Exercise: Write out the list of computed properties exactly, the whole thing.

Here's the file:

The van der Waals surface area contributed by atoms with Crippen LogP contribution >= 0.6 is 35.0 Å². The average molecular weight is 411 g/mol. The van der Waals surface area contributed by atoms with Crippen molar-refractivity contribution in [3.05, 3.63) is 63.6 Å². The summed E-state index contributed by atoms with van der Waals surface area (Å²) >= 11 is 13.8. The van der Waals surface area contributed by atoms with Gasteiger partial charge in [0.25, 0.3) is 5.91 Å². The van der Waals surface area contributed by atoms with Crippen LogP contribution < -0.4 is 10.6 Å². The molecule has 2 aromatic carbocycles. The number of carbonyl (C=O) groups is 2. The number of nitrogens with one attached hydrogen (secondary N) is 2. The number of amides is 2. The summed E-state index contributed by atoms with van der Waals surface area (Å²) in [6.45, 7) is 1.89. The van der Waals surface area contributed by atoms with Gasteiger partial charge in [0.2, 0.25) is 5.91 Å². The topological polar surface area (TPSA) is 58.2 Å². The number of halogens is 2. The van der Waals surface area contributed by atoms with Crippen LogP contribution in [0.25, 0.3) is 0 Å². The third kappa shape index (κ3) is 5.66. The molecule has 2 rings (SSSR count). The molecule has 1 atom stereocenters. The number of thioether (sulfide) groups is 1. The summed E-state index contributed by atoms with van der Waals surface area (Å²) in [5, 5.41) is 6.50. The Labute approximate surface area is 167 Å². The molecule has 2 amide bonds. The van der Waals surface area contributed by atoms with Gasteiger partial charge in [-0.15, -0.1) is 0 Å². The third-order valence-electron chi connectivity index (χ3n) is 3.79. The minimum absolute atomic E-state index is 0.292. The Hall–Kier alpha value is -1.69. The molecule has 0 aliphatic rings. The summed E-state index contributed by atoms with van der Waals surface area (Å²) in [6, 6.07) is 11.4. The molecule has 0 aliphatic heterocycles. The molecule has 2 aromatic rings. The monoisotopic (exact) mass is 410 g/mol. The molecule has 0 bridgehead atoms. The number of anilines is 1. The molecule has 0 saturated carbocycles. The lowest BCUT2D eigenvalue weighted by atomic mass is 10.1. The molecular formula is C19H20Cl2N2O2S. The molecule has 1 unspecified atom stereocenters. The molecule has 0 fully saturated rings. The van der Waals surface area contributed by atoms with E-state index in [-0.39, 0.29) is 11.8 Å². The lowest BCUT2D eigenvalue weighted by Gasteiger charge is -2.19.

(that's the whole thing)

The van der Waals surface area contributed by atoms with Crippen LogP contribution >= 0.6 is 35.0 Å². The average molecular weight is 411 g/mol. The van der Waals surface area contributed by atoms with Crippen molar-refractivity contribution in [3.05, 3.63) is 63.6 Å². The summed E-state index contributed by atoms with van der Waals surface area (Å²) >= 11 is 13.8. The van der Waals surface area contributed by atoms with Gasteiger partial charge in [0.25, 0.3) is 5.91 Å². The van der Waals surface area contributed by atoms with Crippen LogP contribution < -0.4 is 10.6 Å². The molecule has 2 aromatic carbocycles. The number of carbonyl (C=O) groups is 2. The number of nitrogens with one attached hydrogen (secondary N) is 2. The number of amides is 2. The summed E-state index contributed by atoms with van der Waals surface area (Å²) in [6.45, 7) is 1.89. The van der Waals surface area contributed by atoms with Gasteiger partial charge in [0.2, 0.25) is 5.91 Å². The topological polar surface area (TPSA) is 58.2 Å². The number of halogens is 2. The van der Waals surface area contributed by atoms with Crippen LogP contribution in [0.25, 0.3) is 0 Å². The third kappa shape index (κ3) is 5.66. The molecule has 2 rings (SSSR count). The molecule has 1 atom stereocenters. The number of thioether (sulfide) groups is 1. The summed E-state index contributed by atoms with van der Waals surface area (Å²) in [5, 5.41) is 6.50. The Labute approximate surface area is 167 Å². The molecule has 2 amide bonds. The van der Waals surface area contributed by atoms with Gasteiger partial charge in [-0.15, -0.1) is 0 Å². The third-order valence-electron chi connectivity index (χ3n) is 3.79. The minimum absolute atomic E-state index is 0.292. The Hall–Kier alpha value is -1.69. The molecule has 0 aliphatic rings. The summed E-state index contributed by atoms with van der Waals surface area (Å²) in [6, 6.07) is 11.4. The molecule has 0 aliphatic heterocycles. The molecule has 2 aromatic rings. The monoisotopic (exact) mass is 410 g/mol. The molecule has 0 bridgehead atoms. The number of anilines is 1. The molecule has 0 saturated carbocycles. The lowest BCUT2D eigenvalue weighted by atomic mass is 10.1. The molecular formula is C19H20Cl2N2O2S. The molecule has 1 unspecified atom stereocenters. The molecule has 0 fully saturated rings. The van der Waals surface area contributed by atoms with E-state index in [-0.39, 0.29) is 11.8 Å². The lowest BCUT2D eigenvalue weighted by Gasteiger charge is -2.19.